The Eurozone economy expanded at the fastest pace for a decade in 2017. The 19-nation bloc grew by 2.5% last year, according to official statistics from Eurostat, the highest expansion since 2007 when it grew by 3%.
Quantitative Easing Drives Growth
The Eurozone grew by 0.6% in the final three months of 2017, evidence that the European Central Bank’s massive economic stimulus program is driving Eurozone growth. The bank has cut its key interest rate to zeroand is spending billions of euros a month buying financial assets — known as quantitative easing — as Eurozone inflation has remained weak.
In December last year, the ECB upgraded its growth forecast for the Eurozone, from 1.8% to 2.3% growth in 2018. The estimate for 2019 was also revised upwards, from 1.7% to 1.9%.
UK Economy Grew More than Expected
Meanwhile, the UK economy grew more than expected in the final quarter of 2017: 0.5%, instead of the 0.4% expected by economists in the three months to December.
Economists now think it is more likely that the UK will raise interest rates again, as soon as this summer. Sterling climbed 0.8% to $1.4253 immediately following the release of the GDP figures.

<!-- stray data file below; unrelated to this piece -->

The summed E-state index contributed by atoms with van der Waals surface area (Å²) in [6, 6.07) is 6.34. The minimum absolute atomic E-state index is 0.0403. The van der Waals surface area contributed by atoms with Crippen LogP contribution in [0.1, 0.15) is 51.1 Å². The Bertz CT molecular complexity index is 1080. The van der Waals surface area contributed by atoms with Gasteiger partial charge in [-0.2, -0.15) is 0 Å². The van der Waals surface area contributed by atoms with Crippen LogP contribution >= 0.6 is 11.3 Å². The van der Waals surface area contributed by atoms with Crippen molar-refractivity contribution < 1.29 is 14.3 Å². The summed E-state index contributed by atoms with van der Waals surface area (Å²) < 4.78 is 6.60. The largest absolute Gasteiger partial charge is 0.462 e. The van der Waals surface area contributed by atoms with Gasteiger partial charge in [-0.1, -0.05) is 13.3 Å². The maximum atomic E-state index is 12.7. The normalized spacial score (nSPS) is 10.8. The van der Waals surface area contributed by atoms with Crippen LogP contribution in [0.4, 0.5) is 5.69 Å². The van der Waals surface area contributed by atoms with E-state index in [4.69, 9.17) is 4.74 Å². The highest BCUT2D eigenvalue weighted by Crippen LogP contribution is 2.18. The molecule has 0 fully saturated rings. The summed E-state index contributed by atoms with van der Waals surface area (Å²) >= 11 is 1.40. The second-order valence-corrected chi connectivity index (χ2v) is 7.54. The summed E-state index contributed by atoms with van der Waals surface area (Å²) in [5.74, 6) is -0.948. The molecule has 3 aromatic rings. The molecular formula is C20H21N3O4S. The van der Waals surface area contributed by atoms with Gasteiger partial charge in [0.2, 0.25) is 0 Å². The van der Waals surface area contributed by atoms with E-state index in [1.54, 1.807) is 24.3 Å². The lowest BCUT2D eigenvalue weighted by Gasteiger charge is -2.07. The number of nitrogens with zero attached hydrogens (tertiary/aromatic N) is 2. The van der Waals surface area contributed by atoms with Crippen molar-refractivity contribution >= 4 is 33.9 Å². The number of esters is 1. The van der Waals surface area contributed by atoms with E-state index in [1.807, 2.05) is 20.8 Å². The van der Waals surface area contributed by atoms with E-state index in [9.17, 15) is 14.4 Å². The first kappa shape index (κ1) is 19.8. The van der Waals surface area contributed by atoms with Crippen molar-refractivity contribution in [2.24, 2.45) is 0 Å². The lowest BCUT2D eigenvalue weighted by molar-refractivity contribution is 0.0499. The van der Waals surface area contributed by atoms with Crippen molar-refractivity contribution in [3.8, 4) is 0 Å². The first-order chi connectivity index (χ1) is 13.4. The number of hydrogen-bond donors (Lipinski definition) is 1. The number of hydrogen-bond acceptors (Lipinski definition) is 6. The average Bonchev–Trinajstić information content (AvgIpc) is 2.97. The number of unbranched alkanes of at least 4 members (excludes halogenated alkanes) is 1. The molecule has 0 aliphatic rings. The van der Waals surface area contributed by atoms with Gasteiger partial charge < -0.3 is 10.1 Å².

But the data put the UK’s overall growth in 2017 at 1.8%, down from 1.9% in 2016 — the slowest since 2012, according to the Office for National Statistics.
The UK’s growth is also more uneven. The services sector accounts for the bulk of the UK economy and grew by 0.6% in the last quarter, stronger than the 0.4% growth it posted in the three months to September.
Darren Morgan, head of GDP at the ONS, said: “The boost to the economy at the end of the year came from a range of services including recruitment agencies, letting agents and office management.” He added that consumer-facing sections of the services sector, such as transport and tourism, recorded much slower growth.
The UK’s construction sector contracted by 1%, the third consecutive decline and worst quarterly performance since 2012.
Economists said that construction was bearing the brunt of Brexit uncertainty, which has deterred commercial property investment and weakened the housing market, especially in London.
UK Manufacturing Slowdown
Britain’s manufacturers also showed signs of a slowdown, with the Market/CIPS UK manufacturing PMI reporting that activity fell to 55.3 in January, from 56.2 in December. A level above 50 indicates expansion.
UK manufacturers have seen a recent upsurge in demand from China, Japan, the Middle East and North America. Europe has also been a stronger buyer, as its economic recovery continues.
But the increase in demand for goods has led to a rise in demand for raw materials such as oil and metals, raising prices and putting pressure on manufacturers’ profit margins.
Global Growth Forecast Revised Upwards
Nevertheless, Europe’s expanding economy has contributed to optimism about the global economy’s prospects, with the International Monetary Fund raising its global growth forecast for this year and next to 3.9%. The IMF said that the recent growth surge was broad but is particularly strong in Europe and Asia.